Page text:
On April 6, 1995, children’s social worker Kathleen Schormann’s worst nightmare came true. Two-and-one-half year-old Lance Helms, a child on her caseload, was beaten to death. Unfortunately the death of a child in the Los Angeles Department of Children and Family Services system is not uncommon. With caseloads many times over the safety limit, DCFS workers just don’t have enough time to spend with every child, and workers miss clues foretelling tragedy. But this was not the situation in the Lance Helms case. For nine months Schormann had done everything in her power to fight the court’s decision to place Lance with his father. Less than a month after the court’s last refusal to remove the child from the father’s home, the child was killed. The father’s live-in girlfriend was convicted of child abuse leading to death.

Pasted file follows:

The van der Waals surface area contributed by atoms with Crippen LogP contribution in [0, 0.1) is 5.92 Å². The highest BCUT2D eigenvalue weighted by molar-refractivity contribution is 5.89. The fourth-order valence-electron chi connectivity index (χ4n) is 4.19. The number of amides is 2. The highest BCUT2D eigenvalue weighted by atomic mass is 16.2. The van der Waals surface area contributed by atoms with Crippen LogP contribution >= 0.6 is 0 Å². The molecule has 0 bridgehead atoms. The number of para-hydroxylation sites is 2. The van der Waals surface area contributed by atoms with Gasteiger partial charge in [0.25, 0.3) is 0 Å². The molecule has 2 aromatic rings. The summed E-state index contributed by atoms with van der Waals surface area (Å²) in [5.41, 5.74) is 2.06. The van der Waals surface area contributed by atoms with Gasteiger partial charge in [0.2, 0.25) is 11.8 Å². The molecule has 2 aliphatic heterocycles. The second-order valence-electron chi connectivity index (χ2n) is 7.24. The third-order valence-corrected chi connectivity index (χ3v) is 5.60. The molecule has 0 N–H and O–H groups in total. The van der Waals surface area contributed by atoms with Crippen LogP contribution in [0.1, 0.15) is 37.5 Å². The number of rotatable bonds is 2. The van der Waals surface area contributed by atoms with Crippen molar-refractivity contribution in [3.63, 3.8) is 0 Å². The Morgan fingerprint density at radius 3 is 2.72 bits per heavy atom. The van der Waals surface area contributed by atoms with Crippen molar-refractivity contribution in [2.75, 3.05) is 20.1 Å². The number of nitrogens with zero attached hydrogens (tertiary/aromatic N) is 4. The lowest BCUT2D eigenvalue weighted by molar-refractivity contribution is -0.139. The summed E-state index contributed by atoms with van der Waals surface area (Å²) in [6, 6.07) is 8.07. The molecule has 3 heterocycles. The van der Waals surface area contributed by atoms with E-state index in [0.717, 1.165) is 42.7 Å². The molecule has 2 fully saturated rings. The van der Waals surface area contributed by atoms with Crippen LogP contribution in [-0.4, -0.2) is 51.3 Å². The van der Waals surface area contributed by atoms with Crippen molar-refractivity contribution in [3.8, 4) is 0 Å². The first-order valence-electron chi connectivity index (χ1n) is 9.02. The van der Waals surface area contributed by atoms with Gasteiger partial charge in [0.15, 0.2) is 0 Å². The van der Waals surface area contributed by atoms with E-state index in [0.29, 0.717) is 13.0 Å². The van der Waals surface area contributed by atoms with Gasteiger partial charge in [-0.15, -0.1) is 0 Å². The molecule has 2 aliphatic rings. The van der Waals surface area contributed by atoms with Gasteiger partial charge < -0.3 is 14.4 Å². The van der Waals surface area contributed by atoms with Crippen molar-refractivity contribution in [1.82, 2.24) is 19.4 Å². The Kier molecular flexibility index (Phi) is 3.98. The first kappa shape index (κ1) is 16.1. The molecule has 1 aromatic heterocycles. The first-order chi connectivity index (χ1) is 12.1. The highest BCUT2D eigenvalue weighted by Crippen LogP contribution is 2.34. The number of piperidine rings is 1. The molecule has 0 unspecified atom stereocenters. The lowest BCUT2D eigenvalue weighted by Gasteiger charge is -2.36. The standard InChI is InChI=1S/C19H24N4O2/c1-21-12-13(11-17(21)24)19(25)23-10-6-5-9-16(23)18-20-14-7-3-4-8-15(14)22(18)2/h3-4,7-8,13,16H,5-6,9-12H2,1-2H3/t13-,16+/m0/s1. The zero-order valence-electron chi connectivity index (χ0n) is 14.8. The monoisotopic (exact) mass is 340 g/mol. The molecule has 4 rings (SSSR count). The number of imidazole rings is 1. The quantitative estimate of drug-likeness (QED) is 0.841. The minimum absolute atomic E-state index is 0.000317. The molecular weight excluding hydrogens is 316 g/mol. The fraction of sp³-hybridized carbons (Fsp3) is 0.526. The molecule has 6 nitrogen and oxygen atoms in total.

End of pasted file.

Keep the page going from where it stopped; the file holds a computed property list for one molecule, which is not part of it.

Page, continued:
Schormann was so shaken by Lance’s death that she lost confidence in her ability to protect the children on her case load and asked to be removed from the field. She then turned to her union steward, Tim Farrell, for help. Together they were determined to unmask the Los Angeles dependency court. The cries to save Lance may have been ignored, but the shouts following his death are shaking up the system. The aftermath is a text book example of how workers, the union, journalists, relatives, and community groups working together can make a difference.

State Senator Marks holding up a photo as he speaks at a legislative hearing
State Senator Milton Marks examines one of the photographs of Lance’s bruises that the court ignored.

In order to protect clients’ confidentiality, workers are not normally allowed to discuss cases. The following is based on testimony before the California State Senate Committee on Crimes Against Children.